The ethical, political, and financial commotion has overshadowed the field’s scientific progress, which researchers say is accelerating.
Opening with the comment that the policy debate has dominated the discussion of science, The Journal of Cell Biology has a review article covering the current state of embryonic stem cell research (ESC), “The action behind the words: embryonic stem cell research marches on.” (free full content)
The author, Mitch Leslie, claims that lack of funding in human ESC’s in the US has slowed research in the field, but that progress is still rapidly increasing (both in the US and elsewhere). But the rest of us have been too busy with noting the fraud and discussing policy and ethics to notice the successes of the researchers that are doing what we don’t believe they should be doing in the first place, much less that they should be doing it on our tax dollars.
There’s a neat little table about the laws regulating ESC and somatic cell nuclear transfer (SCNT, the other term for cloning) in various countries. (opens in a new page) The US has no nation-wide regulations.
While telling us about efforts to clone human embryos, the author bemoans how difficult it is to obtain the oocytes or eggs to be used. (Remember, Wu Suk Hwang used over 2200 eggs.):
Now that the lost year is over, the group is trying to pin down the problems that impede SCNT. Murdoch won’t reveal what obstacles they’ve identified, but one limitation has loomed from the start: a shortage of eggs. SCNT works best on eggs freshly removed from a woman’s body. But Murdoch and colleagues found that, even if they convinced in vitro fertilization patients to donate spare eggs, they could only garner a grand total from all the patients of about 10 eggs per month (Choudhary, et al., 2006). The Harvard team plans to solicit egg donations from young, healthy women. However, the UK body that regulates ESC research has rejected on ethical grounds Murdoch’s application to tap the same source. She plans to apply again. With good eggs scarce, researchers like her who have worked with in vitro fertilization have an advantage, says Murdoch. They are adept at coaxing star performances from a single, recalcitrant egg.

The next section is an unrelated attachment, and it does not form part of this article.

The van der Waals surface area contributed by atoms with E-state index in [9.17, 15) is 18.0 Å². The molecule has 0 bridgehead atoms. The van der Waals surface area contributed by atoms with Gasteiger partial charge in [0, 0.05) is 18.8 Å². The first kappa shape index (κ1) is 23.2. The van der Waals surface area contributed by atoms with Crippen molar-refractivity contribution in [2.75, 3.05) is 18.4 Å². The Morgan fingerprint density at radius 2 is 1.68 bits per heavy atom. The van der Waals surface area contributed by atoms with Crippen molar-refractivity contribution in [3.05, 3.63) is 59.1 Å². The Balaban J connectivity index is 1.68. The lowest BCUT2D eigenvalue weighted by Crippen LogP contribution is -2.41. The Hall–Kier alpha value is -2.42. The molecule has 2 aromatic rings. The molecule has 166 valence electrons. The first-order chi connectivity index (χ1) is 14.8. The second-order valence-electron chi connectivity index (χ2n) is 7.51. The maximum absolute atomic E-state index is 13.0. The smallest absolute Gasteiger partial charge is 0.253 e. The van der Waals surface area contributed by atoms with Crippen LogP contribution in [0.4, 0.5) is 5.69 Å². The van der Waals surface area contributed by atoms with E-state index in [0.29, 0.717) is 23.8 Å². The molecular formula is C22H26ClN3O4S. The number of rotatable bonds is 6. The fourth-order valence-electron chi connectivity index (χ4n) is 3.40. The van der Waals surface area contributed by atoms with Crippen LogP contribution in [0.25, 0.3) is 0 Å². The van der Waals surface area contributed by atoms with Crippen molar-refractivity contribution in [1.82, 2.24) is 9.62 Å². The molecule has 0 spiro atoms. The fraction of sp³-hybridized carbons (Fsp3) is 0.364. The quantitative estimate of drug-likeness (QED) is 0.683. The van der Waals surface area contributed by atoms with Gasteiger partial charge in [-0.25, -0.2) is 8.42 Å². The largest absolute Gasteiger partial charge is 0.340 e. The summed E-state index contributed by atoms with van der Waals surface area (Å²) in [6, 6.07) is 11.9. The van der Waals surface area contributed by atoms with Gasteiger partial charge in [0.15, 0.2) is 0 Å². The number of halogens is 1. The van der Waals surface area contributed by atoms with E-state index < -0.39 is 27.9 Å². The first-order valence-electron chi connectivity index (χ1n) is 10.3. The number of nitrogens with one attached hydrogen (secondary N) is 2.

Meanwhile, the parallel research on human adult stem cells is also accelerating. But that’s not the subject of Leslie’s article. At all.
However he confirms what we know from other sources.
Embryonic stem cells require the distruction of embryos, reqire women to donate eggs and risk ovarian hyperstimulation, and are dangerous unnecessary, and not likely to ever be used AS *embryonic* stem cells in humans.
According to John Gearhart, director of research for Johns Hopkins University’s Department of Gynecology and Obstetrics.
. . . “We are going to use the information we get out of this research to get the patient’s own cells and work with them to get them to do what we want.” (Washington Fax, Novermber 19, 2002 – from Dr.David Prentice’s website presentation on stem cells at DoNoHarm.
Embryonic stem cells will not be used for treatment in humans. They are not subject to normal immunity and can’t be controlled enough to pass any reasonable standard for use in human beings.
Also, stem cells, after their first flush of growth in the embryo, are slow growing to dormant. Ever so often they make “forays” out of the bone marrow or are awakened by local conditions. They make copies of themselves – some of which are identical and some of which are farther along the developmental line and some move about looking for areas to repair – becoming part of that area. Then the excess either return to dormancy or die of old age.
Besides,in “real life,” the stem cell “stimulating factors” (the best influences, catalysts, or determinants of stem cells) are only found – and are easily and reliably found – in the local site where they are needed.
The goal should be to follow the line of research on recruiting, stimulating and controlling the patient’s own stem cells in his own body, where and when they’re needed.